Foreign Bank Account Report (FBAR), FATCA, Citizenship based taxation, the exit tax, $450 renunciation fee, the requirement to certify five years tax compliance, long lines at US Consulates to renounce, the threat of permanent exile and ten years further taxation after expatriation (Ex-Patriot Act; Reed Amendment), these are obstacles that hinder many so-called Americans from asserting their mobility rights and their fundamental right to change nationalities. Relinquishing US citizenship should be as natural as taking a breath, and so these obstacles fly in face of the freedoms for which early Americans were willing to fight and die:
We hold these truths to be self-evident, that all men are created equal, that they are endowed by their Creator with certain unalienable Rights, that among these are Life, Liberty and the pursuit of Happiness.
These days the Obama vanguard will mercilessly mock you if you mention a Creator, natural law and how the IRS violates constitutional rights like the Fifth Amendment. But when the young country called the USA was still trying to assert its independence from Britain and the Crown, Americans had another view of the right to expatriate. They called it a natural right. Today, referring to natural law may flag you as a tax protestor. For early Americans, hindering expatriation was to make a man a slave. In this light, Badger found this in an article by Nancy L. Green:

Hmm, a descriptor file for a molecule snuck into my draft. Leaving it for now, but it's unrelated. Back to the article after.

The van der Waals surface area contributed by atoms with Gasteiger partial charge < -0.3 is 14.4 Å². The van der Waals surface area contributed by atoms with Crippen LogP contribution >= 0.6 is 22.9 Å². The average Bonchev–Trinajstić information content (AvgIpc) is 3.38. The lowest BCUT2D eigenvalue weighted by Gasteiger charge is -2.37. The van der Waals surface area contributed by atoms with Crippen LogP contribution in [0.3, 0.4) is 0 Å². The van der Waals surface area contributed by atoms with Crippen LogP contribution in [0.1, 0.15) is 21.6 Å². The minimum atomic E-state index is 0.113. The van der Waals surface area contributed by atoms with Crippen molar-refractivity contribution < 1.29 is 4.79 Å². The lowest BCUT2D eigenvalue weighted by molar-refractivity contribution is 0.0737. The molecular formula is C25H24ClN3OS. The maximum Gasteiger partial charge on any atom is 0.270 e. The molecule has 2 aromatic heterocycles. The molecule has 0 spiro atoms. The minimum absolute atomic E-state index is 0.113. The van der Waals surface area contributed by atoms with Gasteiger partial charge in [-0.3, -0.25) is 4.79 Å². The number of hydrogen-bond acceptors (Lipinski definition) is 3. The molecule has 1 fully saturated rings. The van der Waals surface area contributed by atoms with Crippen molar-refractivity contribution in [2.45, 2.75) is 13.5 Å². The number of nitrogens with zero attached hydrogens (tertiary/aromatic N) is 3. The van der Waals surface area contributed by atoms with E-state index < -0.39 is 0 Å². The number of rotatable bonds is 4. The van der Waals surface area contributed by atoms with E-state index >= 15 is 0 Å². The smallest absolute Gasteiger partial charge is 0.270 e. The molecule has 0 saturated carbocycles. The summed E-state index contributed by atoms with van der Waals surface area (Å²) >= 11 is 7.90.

Justice James Iredell left one of the more memorable expressions of the principle of expatriation, still quoted today: “That a man ought not to be a slave; that he should not be confined against his will to a particular spot because he happened to draw his first breath upon it; that he should not be compelled to continue in a society to which he is accidentally attached, when he can better his situation elsewhere, much less when he must starve in one country, and may live comfortably in another, are positions which I hold as strongly as any man, and they are such as most nations in the world appear clearly to recognize.” [Source: “Talbot v. Jansen, 3 U.S. 3 Dall. 133 (1795) at 162].
From: Nancy L. Green, ‘Expatriation, Expatriates, and Expats: The American Transformation of a Concept’ The American Historical Review 114 (2) (2009) 307-328.”